Surface melting occurs during summer on the Antarctic and Greenland ice sheets, but the volume of stored surface meltwater has been difficult to quantify due to a lack of accurate depth estimates. NASA's ICESat-2 laser altimeter brings a new capability: photons penetrate water and are reflected from both the water and the underlying ice; the difference provides a depth estimate. ICESat-2 sampled Amery Ice Shelf on January 2, 2019 and showed double returns from surface depressions, indicating meltwater. For four melt features, we compared depth estimates from eight algorithms: six based on ICESat-2 and two from coincident Landsat-8 and Sentinel-2 imagery. All algorithms successfully identified surface water at the same locations. Algorithms based on ICESat-2 produced the most accurate depths; the image-based algorithms underestimated depths (by 30%–70%). This implies that ICESat-2 depths can be used to tune image-based algorithms, moving us closer to quantifying stored meltwater volumes across Antarctica and Greenland.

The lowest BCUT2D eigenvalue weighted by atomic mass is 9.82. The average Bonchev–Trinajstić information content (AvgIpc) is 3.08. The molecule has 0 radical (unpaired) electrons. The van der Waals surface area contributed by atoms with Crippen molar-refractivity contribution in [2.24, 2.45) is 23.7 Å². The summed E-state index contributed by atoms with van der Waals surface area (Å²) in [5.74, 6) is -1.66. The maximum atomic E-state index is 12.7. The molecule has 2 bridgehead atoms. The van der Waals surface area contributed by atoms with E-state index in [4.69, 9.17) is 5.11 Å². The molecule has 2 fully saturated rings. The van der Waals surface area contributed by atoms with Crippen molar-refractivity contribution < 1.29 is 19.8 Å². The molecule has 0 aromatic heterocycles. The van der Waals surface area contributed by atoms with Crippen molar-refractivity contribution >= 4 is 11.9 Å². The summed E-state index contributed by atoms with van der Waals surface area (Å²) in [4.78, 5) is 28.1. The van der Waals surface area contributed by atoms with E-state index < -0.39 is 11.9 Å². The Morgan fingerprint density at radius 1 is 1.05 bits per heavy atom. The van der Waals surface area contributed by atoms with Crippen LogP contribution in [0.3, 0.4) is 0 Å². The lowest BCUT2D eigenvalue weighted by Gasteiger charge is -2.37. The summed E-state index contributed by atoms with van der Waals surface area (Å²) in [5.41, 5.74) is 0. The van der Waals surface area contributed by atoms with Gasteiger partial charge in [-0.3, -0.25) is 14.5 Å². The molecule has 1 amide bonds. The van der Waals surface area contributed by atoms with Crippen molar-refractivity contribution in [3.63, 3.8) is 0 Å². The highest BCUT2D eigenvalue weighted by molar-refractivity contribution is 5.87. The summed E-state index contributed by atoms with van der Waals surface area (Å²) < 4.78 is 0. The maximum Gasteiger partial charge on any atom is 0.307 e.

- ice shelves
- surface melt